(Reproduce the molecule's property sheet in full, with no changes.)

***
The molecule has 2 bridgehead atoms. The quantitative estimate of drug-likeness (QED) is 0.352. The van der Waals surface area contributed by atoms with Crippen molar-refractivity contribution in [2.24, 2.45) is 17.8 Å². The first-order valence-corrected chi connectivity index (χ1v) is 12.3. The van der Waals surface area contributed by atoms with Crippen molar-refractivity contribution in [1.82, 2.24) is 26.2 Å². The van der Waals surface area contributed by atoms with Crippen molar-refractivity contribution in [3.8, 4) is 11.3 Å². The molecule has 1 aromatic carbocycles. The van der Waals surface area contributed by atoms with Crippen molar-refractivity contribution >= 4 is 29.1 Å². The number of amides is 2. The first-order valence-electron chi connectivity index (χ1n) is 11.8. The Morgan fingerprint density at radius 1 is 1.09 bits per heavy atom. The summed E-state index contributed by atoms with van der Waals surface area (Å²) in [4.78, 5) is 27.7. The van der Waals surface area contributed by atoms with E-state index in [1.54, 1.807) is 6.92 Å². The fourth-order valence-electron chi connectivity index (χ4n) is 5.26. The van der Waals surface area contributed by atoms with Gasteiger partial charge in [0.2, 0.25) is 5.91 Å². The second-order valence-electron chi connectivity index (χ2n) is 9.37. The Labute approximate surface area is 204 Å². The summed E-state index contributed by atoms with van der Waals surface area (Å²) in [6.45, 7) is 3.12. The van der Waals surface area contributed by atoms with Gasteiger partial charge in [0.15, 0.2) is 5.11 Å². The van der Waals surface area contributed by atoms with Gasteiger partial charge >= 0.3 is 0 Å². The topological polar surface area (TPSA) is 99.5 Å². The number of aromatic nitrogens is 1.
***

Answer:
The molecule has 2 bridgehead atoms. The quantitative estimate of drug-likeness (QED) is 0.352. The van der Waals surface area contributed by atoms with Crippen molar-refractivity contribution in [2.24, 2.45) is 17.8 Å². The first-order valence-corrected chi connectivity index (χ1v) is 12.3. The van der Waals surface area contributed by atoms with Crippen molar-refractivity contribution in [1.82, 2.24) is 26.2 Å². The van der Waals surface area contributed by atoms with Crippen molar-refractivity contribution in [3.8, 4) is 11.3 Å². The molecule has 1 aromatic carbocycles. The van der Waals surface area contributed by atoms with Crippen molar-refractivity contribution >= 4 is 29.1 Å². The number of amides is 2. The first-order valence-electron chi connectivity index (χ1n) is 11.8. The Morgan fingerprint density at radius 1 is 1.09 bits per heavy atom. The summed E-state index contributed by atoms with van der Waals surface area (Å²) in [4.78, 5) is 27.7. The van der Waals surface area contributed by atoms with E-state index in [1.54, 1.807) is 6.92 Å². The fourth-order valence-electron chi connectivity index (χ4n) is 5.26. The van der Waals surface area contributed by atoms with Gasteiger partial charge in [0.2, 0.25) is 5.91 Å². The second-order valence-electron chi connectivity index (χ2n) is 9.37. The Labute approximate surface area is 204 Å². The summed E-state index contributed by atoms with van der Waals surface area (Å²) in [6.45, 7) is 3.12. The van der Waals surface area contributed by atoms with Gasteiger partial charge in [0.15, 0.2) is 5.11 Å². The van der Waals surface area contributed by atoms with Gasteiger partial charge >= 0.3 is 0 Å². The topological polar surface area (TPSA) is 99.5 Å². The number of aromatic nitrogens is 1.